and released the home addresses of their targets in press releases. In
several cases police have come close to arresting primate tour members
and a University of California of Davis researcher was arrested recently
for allegedly assaulting protesters outside his home.

Such tactics have garnered
the tour a wave of negative publicity, helped out by press releases form
the tour itself that emphasize the group’s militant stand and tactics.
By July 1, Suzanne Roy and Eric Kleiman, program director and research
director respectively at In Defense of Animals, had enough and issued
a “Personal statement against certain tactics of Primate Freedom Tour”
attacking the militant tactics which, Roy and Kleiman correctly perceive,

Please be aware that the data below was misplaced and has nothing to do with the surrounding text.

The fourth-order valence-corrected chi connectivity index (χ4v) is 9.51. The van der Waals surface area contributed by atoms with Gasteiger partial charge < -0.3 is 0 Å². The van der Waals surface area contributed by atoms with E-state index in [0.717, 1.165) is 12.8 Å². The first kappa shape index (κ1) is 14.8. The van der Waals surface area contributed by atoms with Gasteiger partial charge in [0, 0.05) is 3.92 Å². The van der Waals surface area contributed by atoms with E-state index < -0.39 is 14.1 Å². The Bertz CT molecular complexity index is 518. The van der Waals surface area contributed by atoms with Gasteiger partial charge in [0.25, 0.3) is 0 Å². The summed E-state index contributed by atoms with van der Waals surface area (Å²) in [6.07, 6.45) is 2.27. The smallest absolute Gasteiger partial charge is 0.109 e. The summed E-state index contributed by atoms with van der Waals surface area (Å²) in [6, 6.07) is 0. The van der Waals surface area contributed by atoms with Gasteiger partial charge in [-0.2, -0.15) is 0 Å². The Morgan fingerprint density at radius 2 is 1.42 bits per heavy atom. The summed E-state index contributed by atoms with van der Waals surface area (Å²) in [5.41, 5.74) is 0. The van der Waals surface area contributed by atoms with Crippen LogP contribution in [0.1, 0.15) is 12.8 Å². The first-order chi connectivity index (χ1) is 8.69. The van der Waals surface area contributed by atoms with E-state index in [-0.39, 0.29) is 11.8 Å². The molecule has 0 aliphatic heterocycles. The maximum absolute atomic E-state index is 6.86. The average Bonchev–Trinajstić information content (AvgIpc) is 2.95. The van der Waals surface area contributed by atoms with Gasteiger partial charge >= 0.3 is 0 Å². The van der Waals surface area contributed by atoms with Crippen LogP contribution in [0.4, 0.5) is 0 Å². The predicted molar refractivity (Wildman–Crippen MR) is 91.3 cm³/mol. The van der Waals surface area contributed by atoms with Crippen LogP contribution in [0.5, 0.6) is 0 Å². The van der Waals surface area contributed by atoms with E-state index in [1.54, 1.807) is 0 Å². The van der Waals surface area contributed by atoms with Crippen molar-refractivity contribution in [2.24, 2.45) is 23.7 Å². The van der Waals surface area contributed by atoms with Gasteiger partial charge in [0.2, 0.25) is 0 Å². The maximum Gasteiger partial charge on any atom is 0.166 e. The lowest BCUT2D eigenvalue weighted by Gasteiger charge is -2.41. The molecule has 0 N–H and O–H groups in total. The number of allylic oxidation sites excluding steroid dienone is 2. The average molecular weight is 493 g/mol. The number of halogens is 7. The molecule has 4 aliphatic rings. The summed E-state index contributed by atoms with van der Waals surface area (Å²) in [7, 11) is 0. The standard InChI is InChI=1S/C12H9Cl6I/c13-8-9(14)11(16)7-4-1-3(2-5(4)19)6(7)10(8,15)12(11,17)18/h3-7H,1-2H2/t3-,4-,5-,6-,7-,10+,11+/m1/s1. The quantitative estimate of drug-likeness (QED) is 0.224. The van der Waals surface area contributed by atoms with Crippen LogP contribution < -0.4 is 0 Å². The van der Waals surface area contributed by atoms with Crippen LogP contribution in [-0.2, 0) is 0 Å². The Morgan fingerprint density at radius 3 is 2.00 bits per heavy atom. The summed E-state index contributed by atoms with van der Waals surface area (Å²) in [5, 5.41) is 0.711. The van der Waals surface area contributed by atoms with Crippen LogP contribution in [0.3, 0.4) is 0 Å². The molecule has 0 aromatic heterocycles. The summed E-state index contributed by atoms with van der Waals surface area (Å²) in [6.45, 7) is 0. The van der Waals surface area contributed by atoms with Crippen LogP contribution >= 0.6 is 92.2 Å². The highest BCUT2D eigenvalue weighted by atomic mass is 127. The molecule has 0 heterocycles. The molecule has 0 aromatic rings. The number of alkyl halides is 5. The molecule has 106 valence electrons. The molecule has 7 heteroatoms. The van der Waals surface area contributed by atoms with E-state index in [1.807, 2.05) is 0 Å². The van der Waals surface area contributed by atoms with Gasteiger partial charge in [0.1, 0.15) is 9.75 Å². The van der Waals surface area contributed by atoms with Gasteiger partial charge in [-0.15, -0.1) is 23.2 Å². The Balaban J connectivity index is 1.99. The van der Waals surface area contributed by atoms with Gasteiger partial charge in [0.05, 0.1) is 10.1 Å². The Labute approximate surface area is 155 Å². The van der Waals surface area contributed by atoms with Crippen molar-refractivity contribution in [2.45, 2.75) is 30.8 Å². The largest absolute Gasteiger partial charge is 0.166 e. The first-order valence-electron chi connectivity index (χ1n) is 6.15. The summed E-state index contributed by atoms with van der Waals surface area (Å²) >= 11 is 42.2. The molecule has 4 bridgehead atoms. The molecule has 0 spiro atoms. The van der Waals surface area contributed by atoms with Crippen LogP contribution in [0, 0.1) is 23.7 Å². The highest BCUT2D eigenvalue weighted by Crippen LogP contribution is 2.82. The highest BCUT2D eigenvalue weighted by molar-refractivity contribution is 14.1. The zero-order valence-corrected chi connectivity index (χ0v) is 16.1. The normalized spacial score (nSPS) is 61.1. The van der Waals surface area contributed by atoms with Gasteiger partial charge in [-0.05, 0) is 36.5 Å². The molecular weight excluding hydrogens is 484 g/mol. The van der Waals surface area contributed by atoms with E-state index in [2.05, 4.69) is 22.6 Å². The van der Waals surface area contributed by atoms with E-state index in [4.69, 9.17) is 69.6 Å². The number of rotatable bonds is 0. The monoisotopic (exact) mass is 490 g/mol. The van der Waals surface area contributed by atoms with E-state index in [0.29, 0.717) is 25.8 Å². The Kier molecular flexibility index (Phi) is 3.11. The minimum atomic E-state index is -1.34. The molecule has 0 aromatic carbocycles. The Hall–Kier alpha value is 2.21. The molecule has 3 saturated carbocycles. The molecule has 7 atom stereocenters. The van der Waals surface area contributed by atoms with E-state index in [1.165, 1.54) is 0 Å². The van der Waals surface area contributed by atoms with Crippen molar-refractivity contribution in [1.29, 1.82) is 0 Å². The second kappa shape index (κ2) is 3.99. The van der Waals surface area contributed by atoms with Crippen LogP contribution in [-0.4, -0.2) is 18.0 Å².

only work against the animal rights movement.

As Roy and Kleiman write,

A number of years ago, the A[merican] M[edical] A[ssociation]
developed an action plan for neutralizing the animal rights movement.
Its strategy was to portray animal rights advocates as extremists and
terrorists … We believe the Tour is certainly making the jobs of A[mericans
for] M[edical] P[rogress] and other similar groups easier. Their attempts
to portray all animal advocates as extremist fanatics, engaged in a terroristic
‘jihad’ that must be constrained by the police … are certainly being facilitated
by the Tour’s organizers.

Roy and Kleiman are certainly
right about the ethics and media effect of home protests, but their own
statement itself belies the claim that animal rights activists are being
falsely painted as extremists and terrorists by the AMP and AMA. The fact
is that most animal rights activists and organizations are extremists
as evidenced by the fact that Roy and Kleiman had to release their comments
as a “personal statement” and make very explicit that their views don’t
reflect that of In Defense of Animals, which is one of the sponsors of